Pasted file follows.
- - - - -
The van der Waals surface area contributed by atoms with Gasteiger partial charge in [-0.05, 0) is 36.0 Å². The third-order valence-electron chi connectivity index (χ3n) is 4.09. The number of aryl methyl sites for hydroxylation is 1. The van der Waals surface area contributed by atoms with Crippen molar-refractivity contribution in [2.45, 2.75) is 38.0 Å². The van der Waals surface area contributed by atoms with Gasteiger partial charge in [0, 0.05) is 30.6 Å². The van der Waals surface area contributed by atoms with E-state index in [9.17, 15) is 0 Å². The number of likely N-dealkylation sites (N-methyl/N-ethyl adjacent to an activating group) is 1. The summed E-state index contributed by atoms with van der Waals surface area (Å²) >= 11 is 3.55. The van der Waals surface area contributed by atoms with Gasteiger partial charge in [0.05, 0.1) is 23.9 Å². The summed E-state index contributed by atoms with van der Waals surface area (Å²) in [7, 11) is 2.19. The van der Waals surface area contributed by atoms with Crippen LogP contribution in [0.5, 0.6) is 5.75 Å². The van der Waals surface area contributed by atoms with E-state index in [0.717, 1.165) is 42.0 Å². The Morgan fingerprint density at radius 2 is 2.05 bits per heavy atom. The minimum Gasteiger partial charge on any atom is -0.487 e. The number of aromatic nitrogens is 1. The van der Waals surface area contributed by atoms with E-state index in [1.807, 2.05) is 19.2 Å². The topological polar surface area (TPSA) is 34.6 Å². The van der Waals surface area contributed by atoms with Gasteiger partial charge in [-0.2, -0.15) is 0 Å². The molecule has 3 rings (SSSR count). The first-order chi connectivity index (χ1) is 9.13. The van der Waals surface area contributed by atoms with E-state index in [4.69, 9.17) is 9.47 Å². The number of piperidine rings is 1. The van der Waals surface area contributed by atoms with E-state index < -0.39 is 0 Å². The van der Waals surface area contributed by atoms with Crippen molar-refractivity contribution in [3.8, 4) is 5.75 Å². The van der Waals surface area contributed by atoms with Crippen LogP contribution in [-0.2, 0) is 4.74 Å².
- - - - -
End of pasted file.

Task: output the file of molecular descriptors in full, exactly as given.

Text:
The van der Waals surface area contributed by atoms with Gasteiger partial charge in [-0.05, 0) is 36.0 Å². The third-order valence-electron chi connectivity index (χ3n) is 4.09. The number of aryl methyl sites for hydroxylation is 1. The van der Waals surface area contributed by atoms with Crippen molar-refractivity contribution in [2.45, 2.75) is 38.0 Å². The van der Waals surface area contributed by atoms with Gasteiger partial charge in [0, 0.05) is 30.6 Å². The van der Waals surface area contributed by atoms with E-state index in [9.17, 15) is 0 Å². The number of likely N-dealkylation sites (N-methyl/N-ethyl adjacent to an activating group) is 1. The summed E-state index contributed by atoms with van der Waals surface area (Å²) >= 11 is 3.55. The van der Waals surface area contributed by atoms with Gasteiger partial charge in [0.05, 0.1) is 23.9 Å². The summed E-state index contributed by atoms with van der Waals surface area (Å²) in [7, 11) is 2.19. The van der Waals surface area contributed by atoms with Crippen LogP contribution in [0.5, 0.6) is 5.75 Å². The van der Waals surface area contributed by atoms with E-state index in [0.717, 1.165) is 42.0 Å². The Morgan fingerprint density at radius 2 is 2.05 bits per heavy atom. The minimum Gasteiger partial charge on any atom is -0.487 e. The number of aromatic nitrogens is 1. The van der Waals surface area contributed by atoms with E-state index in [1.807, 2.05) is 19.2 Å². The topological polar surface area (TPSA) is 34.6 Å². The van der Waals surface area contributed by atoms with Gasteiger partial charge in [-0.2, -0.15) is 0 Å². The molecule has 3 rings (SSSR count). The first-order chi connectivity index (χ1) is 9.13. The van der Waals surface area contributed by atoms with E-state index in [4.69, 9.17) is 9.47 Å². The number of piperidine rings is 1. The van der Waals surface area contributed by atoms with E-state index < -0.39 is 0 Å². The van der Waals surface area contributed by atoms with Crippen molar-refractivity contribution in [3.8, 4) is 5.75 Å². The van der Waals surface area contributed by atoms with Crippen LogP contribution in [-0.2, 0) is 4.74 Å².